This weekend, Pope Benedict's final few days as leader of the Catholic Church faced another scandal as reports of "inappropriate touching" by the most senior Catholic in Britain reached the press.
British newspaper Observer reported that statements from members of the Catholic church included allegations that Cardinal Keith O'Brien had taken an "inappropriate approach", made "inappropriate contact" and conducted "unwanted behavior".
It was another big scandal for a Church already dealing with Benedict's unexpected resignation, and perhaps a scandal too far. Within a day of the news leaking, O'Brien announced he was retiring from the Church early.
While reports of sexual misconduct from Catholic priests have become all too common, it seems the way the Church handled this one was different.
Writing at the Washington Post, Jason Horowitz notes that the Vatican apparently allowed the O'Brien to retire immediately. When asked about the case, Vatican spokesperson Rev. Federico Lombardi, distanced the Catholic Church from O'Brien.
“The cardinal can say what he wants to say,” told the press on Monday.
Horowitz writes that such a response is a notable shift in tone — O'Brien was, for one thing, supposed to attend the upcoming papal conclave. Now that he is retired, Britain is left without a representative at the meeting that will result in a new Pope.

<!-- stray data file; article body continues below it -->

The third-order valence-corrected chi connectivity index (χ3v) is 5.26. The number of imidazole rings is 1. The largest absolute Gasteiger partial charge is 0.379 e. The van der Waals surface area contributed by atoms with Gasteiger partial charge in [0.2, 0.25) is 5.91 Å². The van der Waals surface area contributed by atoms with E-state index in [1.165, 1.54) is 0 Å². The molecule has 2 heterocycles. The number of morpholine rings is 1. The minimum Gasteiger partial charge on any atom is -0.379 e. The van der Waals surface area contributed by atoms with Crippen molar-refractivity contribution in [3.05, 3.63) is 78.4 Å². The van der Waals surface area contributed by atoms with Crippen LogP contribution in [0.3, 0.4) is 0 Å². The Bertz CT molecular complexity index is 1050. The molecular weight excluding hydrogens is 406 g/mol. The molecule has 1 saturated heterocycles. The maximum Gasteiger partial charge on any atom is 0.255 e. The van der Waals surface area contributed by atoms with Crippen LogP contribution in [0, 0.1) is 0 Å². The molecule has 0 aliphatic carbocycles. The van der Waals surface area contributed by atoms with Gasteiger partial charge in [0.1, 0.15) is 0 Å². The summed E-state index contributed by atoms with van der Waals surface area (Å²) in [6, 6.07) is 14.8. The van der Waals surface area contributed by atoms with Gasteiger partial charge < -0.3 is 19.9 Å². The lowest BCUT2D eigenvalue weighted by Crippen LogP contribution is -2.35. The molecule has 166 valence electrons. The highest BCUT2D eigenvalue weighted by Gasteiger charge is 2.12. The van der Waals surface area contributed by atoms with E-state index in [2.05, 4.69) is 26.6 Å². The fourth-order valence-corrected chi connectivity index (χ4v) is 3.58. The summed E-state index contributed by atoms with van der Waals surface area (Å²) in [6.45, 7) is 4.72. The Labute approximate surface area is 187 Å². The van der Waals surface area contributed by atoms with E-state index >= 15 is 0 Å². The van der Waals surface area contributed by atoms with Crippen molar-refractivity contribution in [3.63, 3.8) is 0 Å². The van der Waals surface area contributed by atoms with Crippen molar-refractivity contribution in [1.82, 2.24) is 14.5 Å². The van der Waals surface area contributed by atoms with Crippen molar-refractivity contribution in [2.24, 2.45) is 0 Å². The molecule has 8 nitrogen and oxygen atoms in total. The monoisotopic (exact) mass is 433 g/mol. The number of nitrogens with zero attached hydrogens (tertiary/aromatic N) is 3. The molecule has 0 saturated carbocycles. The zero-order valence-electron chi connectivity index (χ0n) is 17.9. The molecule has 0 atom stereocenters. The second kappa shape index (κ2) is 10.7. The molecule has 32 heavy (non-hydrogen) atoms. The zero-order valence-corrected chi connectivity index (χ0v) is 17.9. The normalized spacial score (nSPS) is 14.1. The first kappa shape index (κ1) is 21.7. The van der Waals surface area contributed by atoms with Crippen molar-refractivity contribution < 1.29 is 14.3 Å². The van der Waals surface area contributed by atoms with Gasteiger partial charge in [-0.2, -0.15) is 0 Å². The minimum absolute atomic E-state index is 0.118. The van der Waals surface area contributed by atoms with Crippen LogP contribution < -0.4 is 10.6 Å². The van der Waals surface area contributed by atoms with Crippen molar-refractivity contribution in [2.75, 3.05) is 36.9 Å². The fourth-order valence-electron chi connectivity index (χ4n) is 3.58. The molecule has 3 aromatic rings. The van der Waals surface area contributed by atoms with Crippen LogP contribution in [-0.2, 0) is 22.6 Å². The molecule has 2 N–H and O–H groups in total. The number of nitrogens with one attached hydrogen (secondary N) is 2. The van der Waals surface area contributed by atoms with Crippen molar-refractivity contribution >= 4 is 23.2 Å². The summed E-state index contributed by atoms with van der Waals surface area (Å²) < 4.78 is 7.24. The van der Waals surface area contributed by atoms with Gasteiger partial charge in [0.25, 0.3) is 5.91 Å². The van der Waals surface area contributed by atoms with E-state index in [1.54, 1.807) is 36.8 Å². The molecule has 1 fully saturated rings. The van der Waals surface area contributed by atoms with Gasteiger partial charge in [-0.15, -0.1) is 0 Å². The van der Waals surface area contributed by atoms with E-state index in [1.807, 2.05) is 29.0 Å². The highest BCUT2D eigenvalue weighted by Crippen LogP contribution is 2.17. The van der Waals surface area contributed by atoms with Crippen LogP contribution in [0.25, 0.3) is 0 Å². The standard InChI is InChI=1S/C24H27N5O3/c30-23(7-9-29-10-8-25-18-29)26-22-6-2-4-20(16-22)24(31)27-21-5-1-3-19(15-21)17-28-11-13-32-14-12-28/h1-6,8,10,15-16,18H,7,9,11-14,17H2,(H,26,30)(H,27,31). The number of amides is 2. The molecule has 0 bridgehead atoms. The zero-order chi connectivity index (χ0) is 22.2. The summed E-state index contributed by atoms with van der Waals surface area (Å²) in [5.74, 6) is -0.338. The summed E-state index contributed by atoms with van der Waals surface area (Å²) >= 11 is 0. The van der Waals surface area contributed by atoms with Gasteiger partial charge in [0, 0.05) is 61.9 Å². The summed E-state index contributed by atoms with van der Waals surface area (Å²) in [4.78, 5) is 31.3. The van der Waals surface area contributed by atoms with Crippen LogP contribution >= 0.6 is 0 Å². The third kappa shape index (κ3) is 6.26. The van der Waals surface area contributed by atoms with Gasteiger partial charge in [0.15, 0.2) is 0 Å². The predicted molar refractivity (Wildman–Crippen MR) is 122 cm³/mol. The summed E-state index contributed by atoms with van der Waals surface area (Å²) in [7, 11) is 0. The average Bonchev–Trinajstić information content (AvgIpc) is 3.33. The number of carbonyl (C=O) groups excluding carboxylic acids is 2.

This is a marked contrast to the recent case of Cardinal Bernard Law of Boston. The Vatican insisted that Law head to the conclave in 2005, despite allegations that he covered-up a pedophilia scandal.
Vatican expert John Allen Jnr supports Horowitz's interpretation. “There is a clear shift in rhetoric,” he tells the Washington Post.
Other statements from Vatican insiders also appear to show a shift in thinking, perhaps showing that the Church is becoming aware that standing by priests accused of sexual abuse may be a losing tactic — especially given the current situation in the Vatican.
Speaking at a press conference on Tuesday, Cardinal Cormac Murphy-O'Connor, a former leader of the British Catholic church, insisted that the Pope had not told O'Brien to resign.
However, when he was asked if cardinals accused of covering up abuse should go to the conclave, Murphy-O'Connor replied, "that would be up to them, up to their own consciences whether they decided not to go to the conclave."
Meanwhile, a Vatican advisor and Professor at St Andrews, John Haldane, told BBC Newsnight that O'Brien's decision to resign was "right".
Pointing to the complicated nature of the Pope's resignation, Haldane explained "I think in these circumstances, to go to Rome under the cloud of these allegations - even though they, at this stage, simply remain that - would not be helpful for him, it would attract attention."
It's a subtle yet important shift — the Vatican acknowledging perhaps, that it's wider problems are more important than standing by an individual.
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